Under other circumstances, frankly, a miniseries starring Cloak and Dagger would inspire little if any interest in these precincts; since their early-’80s creation, the Marvel duo has customarily felt less like characters (even by the mainstream’s forgiving standards) than like placeholders for characters. Still, the announcement of Spider-Island: Cloak & Dagger #1, the launch of a tripartite adventure, proved too tempting to resist, insofar as it enlisted as writer Nick Spencer, whose work elsewhere (scroll downward a bit) has earned acclaim here. Joining him on the miniseries is artist Emma Ríos, who visualized Michael Alan Nelson’s overlooked Hexed for BOOM! Studios, and well…damn…this debut does indeed rock. Predictably, Spencer contributes a smart script smoothly incorporating not only “event” nonsense, but also adroit dual monologues, in dialogue and voice-over alike, and much sly humor. (“Eggo?”) Ríos, for her part, continues to establish herself as one of the mainstream’s top new talents; when, in an afterword, senior editor Stephen Wacker likens “her lush, beautiful work” to that of the late, great Gene Colan, he’s not flacking. Recommended!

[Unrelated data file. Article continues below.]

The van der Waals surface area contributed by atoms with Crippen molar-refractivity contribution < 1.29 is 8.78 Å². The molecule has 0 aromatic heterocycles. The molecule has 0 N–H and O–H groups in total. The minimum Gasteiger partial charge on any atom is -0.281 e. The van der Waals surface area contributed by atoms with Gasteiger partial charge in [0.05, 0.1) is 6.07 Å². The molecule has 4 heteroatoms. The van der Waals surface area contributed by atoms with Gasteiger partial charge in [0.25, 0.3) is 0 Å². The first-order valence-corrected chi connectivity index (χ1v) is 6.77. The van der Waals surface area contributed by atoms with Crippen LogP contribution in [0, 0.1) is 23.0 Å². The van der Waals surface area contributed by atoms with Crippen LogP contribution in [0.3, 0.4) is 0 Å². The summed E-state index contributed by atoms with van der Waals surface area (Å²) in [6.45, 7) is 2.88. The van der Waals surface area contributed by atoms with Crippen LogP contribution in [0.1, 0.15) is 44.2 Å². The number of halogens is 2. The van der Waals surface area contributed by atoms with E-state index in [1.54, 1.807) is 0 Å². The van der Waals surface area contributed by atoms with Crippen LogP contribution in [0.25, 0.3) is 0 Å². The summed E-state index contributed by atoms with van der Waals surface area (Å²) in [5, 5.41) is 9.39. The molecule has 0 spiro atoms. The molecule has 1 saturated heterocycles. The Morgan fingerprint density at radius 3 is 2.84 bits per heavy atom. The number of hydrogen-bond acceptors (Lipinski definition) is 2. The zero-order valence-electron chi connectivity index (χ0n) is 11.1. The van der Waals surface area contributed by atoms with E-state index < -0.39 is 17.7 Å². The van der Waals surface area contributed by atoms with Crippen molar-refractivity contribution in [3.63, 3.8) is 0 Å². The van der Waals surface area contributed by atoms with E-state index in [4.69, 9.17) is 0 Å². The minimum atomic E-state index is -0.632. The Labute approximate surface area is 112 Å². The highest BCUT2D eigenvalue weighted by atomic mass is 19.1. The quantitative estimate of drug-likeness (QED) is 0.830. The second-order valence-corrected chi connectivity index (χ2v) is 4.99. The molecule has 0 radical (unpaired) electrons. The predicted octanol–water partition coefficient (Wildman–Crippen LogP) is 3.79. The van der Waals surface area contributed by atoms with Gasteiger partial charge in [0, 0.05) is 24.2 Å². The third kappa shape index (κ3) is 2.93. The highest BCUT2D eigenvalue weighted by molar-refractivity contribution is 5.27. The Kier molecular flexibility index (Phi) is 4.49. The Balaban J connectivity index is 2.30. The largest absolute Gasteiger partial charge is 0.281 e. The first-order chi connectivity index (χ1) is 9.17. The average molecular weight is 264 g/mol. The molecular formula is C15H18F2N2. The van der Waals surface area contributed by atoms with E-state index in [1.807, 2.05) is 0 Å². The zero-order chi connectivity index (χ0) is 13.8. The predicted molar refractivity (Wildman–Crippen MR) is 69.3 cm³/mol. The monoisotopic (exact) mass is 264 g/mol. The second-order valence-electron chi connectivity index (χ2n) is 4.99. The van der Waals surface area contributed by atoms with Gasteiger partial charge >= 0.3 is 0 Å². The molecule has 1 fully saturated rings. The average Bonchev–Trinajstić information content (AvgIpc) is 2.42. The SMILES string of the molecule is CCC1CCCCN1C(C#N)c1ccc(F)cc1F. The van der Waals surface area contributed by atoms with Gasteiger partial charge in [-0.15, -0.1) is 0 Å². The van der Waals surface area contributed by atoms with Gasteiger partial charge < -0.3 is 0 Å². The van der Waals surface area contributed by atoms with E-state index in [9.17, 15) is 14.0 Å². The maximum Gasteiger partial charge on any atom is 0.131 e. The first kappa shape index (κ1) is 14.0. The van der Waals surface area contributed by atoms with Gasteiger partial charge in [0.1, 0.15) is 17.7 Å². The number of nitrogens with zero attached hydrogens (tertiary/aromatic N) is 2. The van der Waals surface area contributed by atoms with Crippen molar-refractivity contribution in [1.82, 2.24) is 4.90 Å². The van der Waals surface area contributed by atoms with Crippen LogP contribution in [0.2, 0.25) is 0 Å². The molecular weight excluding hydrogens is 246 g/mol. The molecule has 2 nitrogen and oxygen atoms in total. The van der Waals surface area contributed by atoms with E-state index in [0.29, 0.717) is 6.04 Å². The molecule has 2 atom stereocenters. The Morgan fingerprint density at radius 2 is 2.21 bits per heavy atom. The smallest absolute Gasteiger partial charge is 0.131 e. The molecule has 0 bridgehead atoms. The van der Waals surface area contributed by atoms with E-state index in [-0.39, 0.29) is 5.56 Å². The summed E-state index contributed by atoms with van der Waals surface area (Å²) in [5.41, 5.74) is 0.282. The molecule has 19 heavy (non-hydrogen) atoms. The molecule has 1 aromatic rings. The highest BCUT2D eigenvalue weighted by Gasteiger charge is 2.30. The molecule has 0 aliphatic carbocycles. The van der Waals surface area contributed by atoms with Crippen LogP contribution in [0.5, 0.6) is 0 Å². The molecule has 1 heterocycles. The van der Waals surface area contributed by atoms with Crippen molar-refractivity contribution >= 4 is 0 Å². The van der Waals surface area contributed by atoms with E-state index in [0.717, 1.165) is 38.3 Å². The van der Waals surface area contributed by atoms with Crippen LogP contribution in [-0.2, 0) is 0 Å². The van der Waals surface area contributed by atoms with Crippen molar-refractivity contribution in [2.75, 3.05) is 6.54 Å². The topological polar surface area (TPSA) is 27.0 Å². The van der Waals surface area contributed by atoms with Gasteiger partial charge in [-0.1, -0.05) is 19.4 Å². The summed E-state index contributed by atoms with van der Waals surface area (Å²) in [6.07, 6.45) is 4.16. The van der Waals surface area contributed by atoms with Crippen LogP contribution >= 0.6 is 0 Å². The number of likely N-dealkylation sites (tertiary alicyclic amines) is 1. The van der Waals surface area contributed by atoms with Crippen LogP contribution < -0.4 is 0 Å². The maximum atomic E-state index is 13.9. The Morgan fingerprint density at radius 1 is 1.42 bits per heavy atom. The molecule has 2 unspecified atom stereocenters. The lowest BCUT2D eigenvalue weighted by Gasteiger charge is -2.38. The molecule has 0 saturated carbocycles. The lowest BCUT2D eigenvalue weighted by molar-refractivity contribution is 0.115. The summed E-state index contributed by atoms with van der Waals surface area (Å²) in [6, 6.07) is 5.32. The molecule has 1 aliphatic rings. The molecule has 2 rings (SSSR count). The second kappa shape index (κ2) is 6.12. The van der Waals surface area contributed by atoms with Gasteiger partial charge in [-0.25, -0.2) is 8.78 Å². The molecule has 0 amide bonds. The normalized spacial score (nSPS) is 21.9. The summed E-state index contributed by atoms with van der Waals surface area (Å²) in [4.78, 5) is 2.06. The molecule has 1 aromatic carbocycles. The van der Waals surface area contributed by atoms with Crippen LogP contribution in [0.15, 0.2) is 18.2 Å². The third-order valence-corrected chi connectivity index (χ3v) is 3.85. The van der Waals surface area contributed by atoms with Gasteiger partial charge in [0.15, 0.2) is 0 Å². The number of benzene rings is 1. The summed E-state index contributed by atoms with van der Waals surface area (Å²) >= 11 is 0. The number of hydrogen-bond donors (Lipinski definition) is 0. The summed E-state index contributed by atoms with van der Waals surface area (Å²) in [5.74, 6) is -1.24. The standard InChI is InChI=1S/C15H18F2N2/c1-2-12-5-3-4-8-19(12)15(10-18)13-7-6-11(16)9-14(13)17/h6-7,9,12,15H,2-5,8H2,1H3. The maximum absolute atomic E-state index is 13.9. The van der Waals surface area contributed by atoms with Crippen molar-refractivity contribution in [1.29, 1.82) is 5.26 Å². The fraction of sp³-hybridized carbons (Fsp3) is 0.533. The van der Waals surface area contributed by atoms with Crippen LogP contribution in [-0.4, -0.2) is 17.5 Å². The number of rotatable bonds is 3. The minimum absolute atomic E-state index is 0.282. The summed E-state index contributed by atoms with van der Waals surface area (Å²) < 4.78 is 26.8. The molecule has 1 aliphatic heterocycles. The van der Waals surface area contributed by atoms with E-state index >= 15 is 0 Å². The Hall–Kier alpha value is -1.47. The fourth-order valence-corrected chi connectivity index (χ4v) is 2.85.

Few things will capture a crusty comics columnist’s attention quicker than a Previews solicitation with an art credit comprising Brian Bolland, José Luis García-López, and P. Craig Russell. That credit made The Spirit #17, that series’ black-and-white finale, a must-have, and visually, the trio of eight-pagers involved—with scripts, respectively, by Howard Chaykin, Paul Levitz, and Will Pfeiffer—scarcely disappoints. On his worst day, Bolland or Russell makes the mainstream’s latest nine days’ wonder look like a “simple” kindergartner sharpening a Crayola in one nostril, and in García-López’s story, the splash page alone, with its impeccable composition and tones, should leave true aficionados weeping over the fact that his byline graces so few contemporary comics. Where this valediction falls short, as ever, it does so in failing to echo the voice of Spirit creator Will Eisner, much as DC’s clockwork revivals of the Fawcett Captain Marvel have always lacked the period charm of prime C.C. Beck. (Admittedly, the same failing plagued Eisner himself late in the Spirit’s original run, but that’s neither here nor there.)